Project Management 5 min read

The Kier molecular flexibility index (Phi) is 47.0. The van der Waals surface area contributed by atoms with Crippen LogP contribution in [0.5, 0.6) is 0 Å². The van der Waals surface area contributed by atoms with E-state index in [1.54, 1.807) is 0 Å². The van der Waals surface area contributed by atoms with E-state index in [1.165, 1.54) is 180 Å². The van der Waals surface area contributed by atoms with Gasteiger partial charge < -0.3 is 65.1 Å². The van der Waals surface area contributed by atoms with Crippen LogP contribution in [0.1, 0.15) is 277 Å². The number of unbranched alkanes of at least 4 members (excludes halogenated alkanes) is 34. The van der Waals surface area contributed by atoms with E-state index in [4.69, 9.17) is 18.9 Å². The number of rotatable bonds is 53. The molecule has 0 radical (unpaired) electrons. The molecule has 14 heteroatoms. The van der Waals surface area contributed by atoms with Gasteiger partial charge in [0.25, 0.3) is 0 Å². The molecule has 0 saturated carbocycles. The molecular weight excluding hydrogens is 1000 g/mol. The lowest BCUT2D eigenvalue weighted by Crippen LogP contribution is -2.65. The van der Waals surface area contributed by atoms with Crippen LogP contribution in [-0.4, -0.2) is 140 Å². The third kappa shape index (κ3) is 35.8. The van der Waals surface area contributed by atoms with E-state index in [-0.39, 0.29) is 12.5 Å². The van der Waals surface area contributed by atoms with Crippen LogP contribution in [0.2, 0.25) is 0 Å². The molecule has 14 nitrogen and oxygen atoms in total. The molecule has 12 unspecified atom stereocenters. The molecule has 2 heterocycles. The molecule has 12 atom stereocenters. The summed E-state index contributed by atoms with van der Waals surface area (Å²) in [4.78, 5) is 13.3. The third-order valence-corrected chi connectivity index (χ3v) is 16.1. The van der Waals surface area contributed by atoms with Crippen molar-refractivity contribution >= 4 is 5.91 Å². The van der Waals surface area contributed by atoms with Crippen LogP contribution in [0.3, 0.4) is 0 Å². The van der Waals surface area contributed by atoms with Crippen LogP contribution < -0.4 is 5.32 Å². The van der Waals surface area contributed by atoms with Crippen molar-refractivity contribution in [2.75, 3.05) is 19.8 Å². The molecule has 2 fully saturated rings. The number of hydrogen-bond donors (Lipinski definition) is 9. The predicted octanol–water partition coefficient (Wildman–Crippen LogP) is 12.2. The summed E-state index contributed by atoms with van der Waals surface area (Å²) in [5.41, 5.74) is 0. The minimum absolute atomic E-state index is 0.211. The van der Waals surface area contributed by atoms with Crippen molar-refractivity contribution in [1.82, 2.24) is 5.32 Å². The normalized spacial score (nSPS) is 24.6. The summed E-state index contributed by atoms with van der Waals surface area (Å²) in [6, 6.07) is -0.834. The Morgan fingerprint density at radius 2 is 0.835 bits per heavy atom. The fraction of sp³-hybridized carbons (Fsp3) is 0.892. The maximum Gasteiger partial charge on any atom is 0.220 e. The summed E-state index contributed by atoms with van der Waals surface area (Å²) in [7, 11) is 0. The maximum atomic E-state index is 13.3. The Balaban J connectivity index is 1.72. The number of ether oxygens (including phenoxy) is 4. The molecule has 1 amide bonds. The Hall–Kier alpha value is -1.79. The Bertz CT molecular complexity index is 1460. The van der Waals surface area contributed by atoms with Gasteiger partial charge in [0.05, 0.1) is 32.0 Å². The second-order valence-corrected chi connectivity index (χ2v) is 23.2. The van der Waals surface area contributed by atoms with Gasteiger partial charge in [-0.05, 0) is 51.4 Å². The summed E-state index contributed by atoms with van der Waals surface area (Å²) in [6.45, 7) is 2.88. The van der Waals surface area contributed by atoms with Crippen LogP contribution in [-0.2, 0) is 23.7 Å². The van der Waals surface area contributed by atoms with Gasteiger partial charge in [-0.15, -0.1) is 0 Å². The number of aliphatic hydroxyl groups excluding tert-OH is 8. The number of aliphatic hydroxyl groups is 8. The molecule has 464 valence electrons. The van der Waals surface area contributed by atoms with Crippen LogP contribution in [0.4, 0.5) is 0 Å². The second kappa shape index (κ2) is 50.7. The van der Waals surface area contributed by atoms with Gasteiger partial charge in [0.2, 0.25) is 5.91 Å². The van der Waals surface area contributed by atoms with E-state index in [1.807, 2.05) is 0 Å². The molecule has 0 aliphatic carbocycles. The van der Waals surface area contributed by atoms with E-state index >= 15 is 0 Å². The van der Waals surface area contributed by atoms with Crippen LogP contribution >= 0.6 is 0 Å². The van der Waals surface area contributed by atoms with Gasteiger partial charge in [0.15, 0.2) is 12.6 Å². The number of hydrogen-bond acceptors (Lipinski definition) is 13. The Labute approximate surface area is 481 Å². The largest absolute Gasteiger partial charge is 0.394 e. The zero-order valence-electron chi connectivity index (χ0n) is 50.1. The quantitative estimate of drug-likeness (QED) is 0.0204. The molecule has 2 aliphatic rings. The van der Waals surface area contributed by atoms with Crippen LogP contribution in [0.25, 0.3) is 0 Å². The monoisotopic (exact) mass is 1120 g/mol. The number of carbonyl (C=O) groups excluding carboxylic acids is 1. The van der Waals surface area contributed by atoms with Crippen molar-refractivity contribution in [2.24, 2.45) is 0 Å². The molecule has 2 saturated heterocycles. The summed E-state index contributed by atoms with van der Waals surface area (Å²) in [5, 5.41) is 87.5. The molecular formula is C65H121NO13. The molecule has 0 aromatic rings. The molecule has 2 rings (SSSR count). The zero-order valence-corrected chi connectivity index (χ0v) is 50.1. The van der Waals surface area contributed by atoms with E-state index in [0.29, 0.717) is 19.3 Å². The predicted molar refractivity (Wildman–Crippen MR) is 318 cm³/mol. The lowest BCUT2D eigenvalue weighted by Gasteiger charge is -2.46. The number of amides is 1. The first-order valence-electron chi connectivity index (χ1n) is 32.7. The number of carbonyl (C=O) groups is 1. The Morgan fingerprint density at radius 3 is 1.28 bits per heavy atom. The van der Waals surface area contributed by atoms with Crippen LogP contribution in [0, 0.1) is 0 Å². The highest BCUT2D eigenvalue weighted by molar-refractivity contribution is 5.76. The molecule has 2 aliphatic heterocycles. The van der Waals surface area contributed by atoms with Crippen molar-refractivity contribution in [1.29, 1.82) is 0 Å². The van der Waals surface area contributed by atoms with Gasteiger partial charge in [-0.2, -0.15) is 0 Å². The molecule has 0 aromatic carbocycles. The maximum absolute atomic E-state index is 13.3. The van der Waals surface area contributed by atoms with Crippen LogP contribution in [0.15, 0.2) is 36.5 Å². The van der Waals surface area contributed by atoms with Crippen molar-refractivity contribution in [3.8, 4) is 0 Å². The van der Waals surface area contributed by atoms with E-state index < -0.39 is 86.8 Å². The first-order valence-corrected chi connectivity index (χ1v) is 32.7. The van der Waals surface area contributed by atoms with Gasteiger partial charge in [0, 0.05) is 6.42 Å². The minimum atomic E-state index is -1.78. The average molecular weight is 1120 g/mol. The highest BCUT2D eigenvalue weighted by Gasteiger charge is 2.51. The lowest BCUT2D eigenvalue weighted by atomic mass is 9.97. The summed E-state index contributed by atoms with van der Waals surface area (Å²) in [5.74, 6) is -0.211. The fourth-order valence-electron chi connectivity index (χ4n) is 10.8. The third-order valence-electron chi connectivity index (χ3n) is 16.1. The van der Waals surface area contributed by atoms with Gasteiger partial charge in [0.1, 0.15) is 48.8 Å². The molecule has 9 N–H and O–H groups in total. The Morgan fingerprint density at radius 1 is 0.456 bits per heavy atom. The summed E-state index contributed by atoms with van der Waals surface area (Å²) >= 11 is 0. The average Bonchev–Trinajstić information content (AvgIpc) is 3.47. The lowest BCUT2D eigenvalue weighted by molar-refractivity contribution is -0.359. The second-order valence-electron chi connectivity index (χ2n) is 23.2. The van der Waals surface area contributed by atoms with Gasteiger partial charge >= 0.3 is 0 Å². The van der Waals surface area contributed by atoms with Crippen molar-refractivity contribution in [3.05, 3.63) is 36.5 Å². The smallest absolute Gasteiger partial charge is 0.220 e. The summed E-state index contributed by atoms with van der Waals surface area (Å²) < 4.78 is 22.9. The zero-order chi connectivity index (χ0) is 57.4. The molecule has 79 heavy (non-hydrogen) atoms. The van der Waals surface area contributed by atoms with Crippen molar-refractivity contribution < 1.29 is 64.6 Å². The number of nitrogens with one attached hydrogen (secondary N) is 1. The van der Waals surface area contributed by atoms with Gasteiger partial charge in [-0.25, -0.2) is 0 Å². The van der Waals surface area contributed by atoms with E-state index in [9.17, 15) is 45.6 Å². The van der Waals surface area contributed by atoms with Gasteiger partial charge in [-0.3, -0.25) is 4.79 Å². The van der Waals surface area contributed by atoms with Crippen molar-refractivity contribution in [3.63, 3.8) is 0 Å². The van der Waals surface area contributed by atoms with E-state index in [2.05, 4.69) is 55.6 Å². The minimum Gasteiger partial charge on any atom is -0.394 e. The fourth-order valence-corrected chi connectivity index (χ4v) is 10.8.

Agile Certification Options for Software Developers